Posts Tagged ‘pastors and church conflict’

Like you, I’ve heard a lot in the past few days about U.S. Army Sgt. Bowe Bergdahl.

Like you, I have some personal opinions about the wisdom of exchanging five terrorist leaders for the sergeant.

Like you, I wonder why Sgt. Bergdahl ended up being captured by the Haqqani network.

And like you, I don’t know whether Sgt. Bergdahl is guilty of desertion … or innocent … or something in between.

But I do know this: Sgt. Bergdahl has not yet told his side of the story … and until he does … we need to be very careful about making final judgments.

Why bring this up on a blog devoted to pastors and church conflict?


Several months ago, a friend and colleague sent me an email.

My friend had spent several hours with a pastor who was forced out of a church he had planted.

One of the staff members began spreading a rumor that the pastor and his wife were taking illegal drugs.

Someone called a public meeting.

When the pastor stood up to confront the charges being made about him, those who opposed him stood up and shouted, “You’re lying!”

Because they kept yelling at their pastor, he finally stopped talking and walked out of the church … and resigned soon afterward.

Satan couldn’t have planned it any better.

That pastor – and all pastors – need to be protected by the following safeguards in every church:

First, the pastor has the right to know any charges being made about him.

How many people told that pastor that people were saying he was taking illegal drugs?

My guess: few, if any.

I was recently told for the first time about a charge some people made about me 4 1/2 years ago.

The charge was 100% false, but why wasn’t I told about it sooner?  How many people believe it to this day?

And why wasn’t I ever given a chance to defend myself against that charge?

Second, the pastor has the right to meet with his accusers.

The staff member who made the accusation about drug usage needed to speak with the pastor and his wife before taking his charge to anyone else.

By taking his charge to others first, he could have ruined their reputations and careers.  What if the charge was totally false?

If a similar charge was made against a top leader in a secular corporation … and it proved to be false … the person making the charge would be dismissed and possibly sued for slander.

When people make charges against a pastor … but never make the charges to his face … they almost always exaggerate the charges.  Remember that.

Third, the pastor has the right to see any and all evidence against him.

What kind of evidence did the staff member have that the pastor and his wife were taking drugs?  Blood tests?  Photographs?  Eyewitness accounts?

Or was it all just speculation?

The pastor needed to be presented with all the evidence.

If the evidence was strong, the pastor might have privately asked for forgiveness … or gone into rehab … or resigned on his own … without involving the congregation.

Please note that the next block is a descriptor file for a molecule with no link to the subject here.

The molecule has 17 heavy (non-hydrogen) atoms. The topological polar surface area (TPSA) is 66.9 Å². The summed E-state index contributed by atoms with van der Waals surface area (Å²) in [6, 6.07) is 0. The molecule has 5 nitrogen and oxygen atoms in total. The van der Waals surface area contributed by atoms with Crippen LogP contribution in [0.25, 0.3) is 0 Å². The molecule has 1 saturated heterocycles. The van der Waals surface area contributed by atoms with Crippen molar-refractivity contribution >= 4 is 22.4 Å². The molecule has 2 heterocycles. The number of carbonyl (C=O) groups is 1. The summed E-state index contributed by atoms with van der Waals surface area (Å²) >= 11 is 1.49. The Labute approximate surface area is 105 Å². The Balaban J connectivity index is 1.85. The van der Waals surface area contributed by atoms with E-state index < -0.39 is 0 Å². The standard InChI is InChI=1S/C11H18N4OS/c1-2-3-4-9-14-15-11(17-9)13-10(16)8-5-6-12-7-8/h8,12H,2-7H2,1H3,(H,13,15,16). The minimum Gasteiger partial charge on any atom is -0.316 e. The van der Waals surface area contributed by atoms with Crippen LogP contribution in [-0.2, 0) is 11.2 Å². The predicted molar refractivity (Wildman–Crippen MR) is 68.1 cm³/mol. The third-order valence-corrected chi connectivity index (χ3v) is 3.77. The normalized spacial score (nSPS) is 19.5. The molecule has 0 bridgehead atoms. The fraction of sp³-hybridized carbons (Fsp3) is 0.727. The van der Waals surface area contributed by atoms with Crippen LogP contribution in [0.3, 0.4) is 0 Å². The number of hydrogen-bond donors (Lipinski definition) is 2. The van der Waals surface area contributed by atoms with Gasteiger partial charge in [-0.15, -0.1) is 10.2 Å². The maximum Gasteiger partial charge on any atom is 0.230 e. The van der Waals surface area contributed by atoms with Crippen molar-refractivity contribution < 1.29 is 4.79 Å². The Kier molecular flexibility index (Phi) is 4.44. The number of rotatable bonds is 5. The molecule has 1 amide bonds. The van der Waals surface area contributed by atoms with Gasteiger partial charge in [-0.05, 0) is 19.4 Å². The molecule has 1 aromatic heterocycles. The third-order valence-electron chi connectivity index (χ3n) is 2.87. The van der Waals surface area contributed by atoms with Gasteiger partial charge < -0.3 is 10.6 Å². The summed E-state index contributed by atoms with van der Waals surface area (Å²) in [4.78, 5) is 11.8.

But if the evidence was fabricated … or misinterpreted … then the pastor needed to be able to tell his side of the story.

Otherwise, when we don’t like a pastor, we can just manufacture lies about him, and he’ll be forced to leave … without anyone ever discovering where those lies originated.

Fourth, the pastor should never initially be confronted with a charge in public. 

Why would a staff member take a charge against his pastor public?

To embarrass him?  To humiliate him?  To use the power of the mob?

Yes, yes, and yes … but most of all, to engage in retribution.

Many of the charges that people make against pastors are really punitive in nature.

How can you tell?

Because the people making the charges never talk about restoring their pastor … or redeeming him … but only about removing him.

Where do we ever find that sentiment in the New Testament?

Finally, the pastor should be given due process whenever charges are made against him.

Many … if not most … churches lack such a process.

And even if they do have one, the process (found in church bylaws) is often ignored because people become anxious and overly-emotional.

But it’s critical that a pastor … as well as any spiritual leader … be allowed to have a hearing and tell his version of events.  Proverbs 18:17 says, “The first to present his case seems right, till another comes forward and questions him.”

When do church leaders ever question those who make charges against their pastor?

The ethos in most churches is that whenever people make accusations against a pastor, they’re almost always accurate.

But they aren’t … not by a long shot.

In the story about the pastor allegedly taking drugs, why did the pastor’s opponents shout him down when he tried to answer their charges?

Because they didn’t want their pastor to be given due process.  They had already selected themselves as judge, jury, and executioner, and in their eyes, he was guilty.

But if he had been allowed to speak, the truth would have exposed their own guilt and hatred, and they could not allow that to occur.

My prayer for churchgoers everywhere is that whenever they have concerns about their pastor’s character or behavior, they will insist on a fair process rather than immediately declare his innocence or his guilt.


I don’t know the complete truth about Sgt. Bergdahl.  Maybe nobody does right now.

But he shouldn’t be tried in the press, especially when he can’t answer the charges that people are making against him.

In the meantime, I’m going to try and keep an open mind about his guilt or innocence, especially after I read this article today from the pastor of the Bergdahl family:


He will have his day in court.  Then we’ll find out the truth.

But please remember: neither the mainstream media … nor social media … nor your dinner table … constitute a fair and final court.










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How many times have you heard a pastor preach a sermon on conflict management?

It doesn’t happen very often.

And yet when Christians become upset about an issue in their church, they can become irrational … overly emotional … and even engage in nasty, unchristian behavior.